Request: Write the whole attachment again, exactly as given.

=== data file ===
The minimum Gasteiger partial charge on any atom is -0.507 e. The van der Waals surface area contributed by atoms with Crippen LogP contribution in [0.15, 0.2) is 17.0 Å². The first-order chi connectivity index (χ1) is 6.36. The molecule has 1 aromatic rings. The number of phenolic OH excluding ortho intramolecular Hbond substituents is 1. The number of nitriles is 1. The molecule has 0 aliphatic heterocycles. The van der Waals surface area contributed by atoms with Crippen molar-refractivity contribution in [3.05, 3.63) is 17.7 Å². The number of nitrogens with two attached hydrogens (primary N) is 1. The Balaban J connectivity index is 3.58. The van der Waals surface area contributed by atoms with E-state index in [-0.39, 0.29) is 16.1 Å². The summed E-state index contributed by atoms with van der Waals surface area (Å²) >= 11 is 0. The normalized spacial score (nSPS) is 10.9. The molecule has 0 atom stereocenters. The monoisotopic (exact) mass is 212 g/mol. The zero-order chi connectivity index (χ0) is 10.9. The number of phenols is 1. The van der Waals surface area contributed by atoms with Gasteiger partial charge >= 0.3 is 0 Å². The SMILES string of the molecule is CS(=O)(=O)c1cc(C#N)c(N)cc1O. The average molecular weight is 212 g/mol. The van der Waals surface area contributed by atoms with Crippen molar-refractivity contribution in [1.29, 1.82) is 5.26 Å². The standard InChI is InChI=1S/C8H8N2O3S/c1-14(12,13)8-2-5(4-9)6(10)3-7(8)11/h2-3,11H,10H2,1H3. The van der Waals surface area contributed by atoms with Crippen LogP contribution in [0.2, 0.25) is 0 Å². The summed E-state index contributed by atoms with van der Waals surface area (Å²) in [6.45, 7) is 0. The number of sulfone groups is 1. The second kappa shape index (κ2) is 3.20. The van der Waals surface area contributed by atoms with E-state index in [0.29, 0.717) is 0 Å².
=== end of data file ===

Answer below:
The minimum Gasteiger partial charge on any atom is -0.507 e. The van der Waals surface area contributed by atoms with Crippen LogP contribution in [0.15, 0.2) is 17.0 Å². The first-order chi connectivity index (χ1) is 6.36. The molecule has 1 aromatic rings. The number of phenolic OH excluding ortho intramolecular Hbond substituents is 1. The number of nitriles is 1. The molecule has 0 aliphatic heterocycles. The van der Waals surface area contributed by atoms with Crippen molar-refractivity contribution in [3.05, 3.63) is 17.7 Å². The number of nitrogens with two attached hydrogens (primary N) is 1. The Balaban J connectivity index is 3.58. The van der Waals surface area contributed by atoms with E-state index in [-0.39, 0.29) is 16.1 Å². The summed E-state index contributed by atoms with van der Waals surface area (Å²) >= 11 is 0. The normalized spacial score (nSPS) is 10.9. The molecule has 0 atom stereocenters. The monoisotopic (exact) mass is 212 g/mol. The zero-order chi connectivity index (χ0) is 10.9. The number of phenols is 1. The van der Waals surface area contributed by atoms with Gasteiger partial charge >= 0.3 is 0 Å². The SMILES string of the molecule is CS(=O)(=O)c1cc(C#N)c(N)cc1O. The average molecular weight is 212 g/mol. The van der Waals surface area contributed by atoms with Crippen molar-refractivity contribution in [1.29, 1.82) is 5.26 Å². The standard InChI is InChI=1S/C8H8N2O3S/c1-14(12,13)8-2-5(4-9)6(10)3-7(8)11/h2-3,11H,10H2,1H3. The van der Waals surface area contributed by atoms with Crippen LogP contribution in [0.2, 0.25) is 0 Å². The summed E-state index contributed by atoms with van der Waals surface area (Å²) in [6.45, 7) is 0. The number of sulfone groups is 1. The second kappa shape index (κ2) is 3.20. The van der Waals surface area contributed by atoms with E-state index in [0.29, 0.717) is 0 Å².